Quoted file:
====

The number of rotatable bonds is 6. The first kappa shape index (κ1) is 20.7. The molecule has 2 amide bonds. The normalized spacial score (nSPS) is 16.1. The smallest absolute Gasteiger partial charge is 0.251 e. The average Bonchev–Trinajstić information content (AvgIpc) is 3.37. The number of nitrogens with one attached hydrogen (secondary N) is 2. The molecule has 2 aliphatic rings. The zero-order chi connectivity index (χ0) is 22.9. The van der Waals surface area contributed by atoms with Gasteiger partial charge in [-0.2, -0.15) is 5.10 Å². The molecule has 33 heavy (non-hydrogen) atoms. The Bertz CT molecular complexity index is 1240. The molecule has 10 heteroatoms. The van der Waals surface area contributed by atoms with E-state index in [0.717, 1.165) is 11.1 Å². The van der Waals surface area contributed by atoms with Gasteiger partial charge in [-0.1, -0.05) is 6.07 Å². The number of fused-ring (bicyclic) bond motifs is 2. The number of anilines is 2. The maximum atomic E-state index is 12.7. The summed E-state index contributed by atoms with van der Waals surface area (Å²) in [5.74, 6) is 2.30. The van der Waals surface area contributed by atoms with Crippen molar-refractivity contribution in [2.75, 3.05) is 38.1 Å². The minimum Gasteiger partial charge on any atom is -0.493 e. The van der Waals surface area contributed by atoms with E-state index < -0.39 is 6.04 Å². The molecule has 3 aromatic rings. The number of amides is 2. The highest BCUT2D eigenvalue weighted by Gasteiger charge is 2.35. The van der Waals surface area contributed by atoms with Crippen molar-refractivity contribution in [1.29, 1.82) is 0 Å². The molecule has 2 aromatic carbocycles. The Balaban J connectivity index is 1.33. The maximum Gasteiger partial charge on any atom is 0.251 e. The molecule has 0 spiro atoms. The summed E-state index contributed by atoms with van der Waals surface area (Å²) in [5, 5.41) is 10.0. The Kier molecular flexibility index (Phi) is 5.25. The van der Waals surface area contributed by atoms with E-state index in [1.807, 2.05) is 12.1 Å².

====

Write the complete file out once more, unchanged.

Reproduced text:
The number of rotatable bonds is 6. The first kappa shape index (κ1) is 20.7. The molecule has 2 amide bonds. The normalized spacial score (nSPS) is 16.1. The smallest absolute Gasteiger partial charge is 0.251 e. The average Bonchev–Trinajstić information content (AvgIpc) is 3.37. The number of nitrogens with one attached hydrogen (secondary N) is 2. The molecule has 2 aliphatic rings. The zero-order chi connectivity index (χ0) is 22.9. The van der Waals surface area contributed by atoms with Gasteiger partial charge in [-0.2, -0.15) is 5.10 Å². The molecule has 33 heavy (non-hydrogen) atoms. The Bertz CT molecular complexity index is 1240. The molecule has 10 heteroatoms. The van der Waals surface area contributed by atoms with E-state index in [0.717, 1.165) is 11.1 Å². The van der Waals surface area contributed by atoms with Gasteiger partial charge in [-0.1, -0.05) is 6.07 Å². The number of fused-ring (bicyclic) bond motifs is 2. The number of anilines is 2. The maximum atomic E-state index is 12.7. The summed E-state index contributed by atoms with van der Waals surface area (Å²) in [5.74, 6) is 2.30. The van der Waals surface area contributed by atoms with Crippen molar-refractivity contribution in [2.75, 3.05) is 38.1 Å². The minimum Gasteiger partial charge on any atom is -0.493 e. The van der Waals surface area contributed by atoms with E-state index < -0.39 is 6.04 Å². The molecule has 3 aromatic rings. The number of amides is 2. The highest BCUT2D eigenvalue weighted by Gasteiger charge is 2.35. The van der Waals surface area contributed by atoms with Crippen molar-refractivity contribution in [1.29, 1.82) is 0 Å². The molecule has 2 aromatic carbocycles. The Balaban J connectivity index is 1.33. The maximum Gasteiger partial charge on any atom is 0.251 e. The molecule has 0 spiro atoms. The summed E-state index contributed by atoms with van der Waals surface area (Å²) in [5, 5.41) is 10.0. The Kier molecular flexibility index (Phi) is 5.25. The van der Waals surface area contributed by atoms with E-state index in [1.807, 2.05) is 12.1 Å².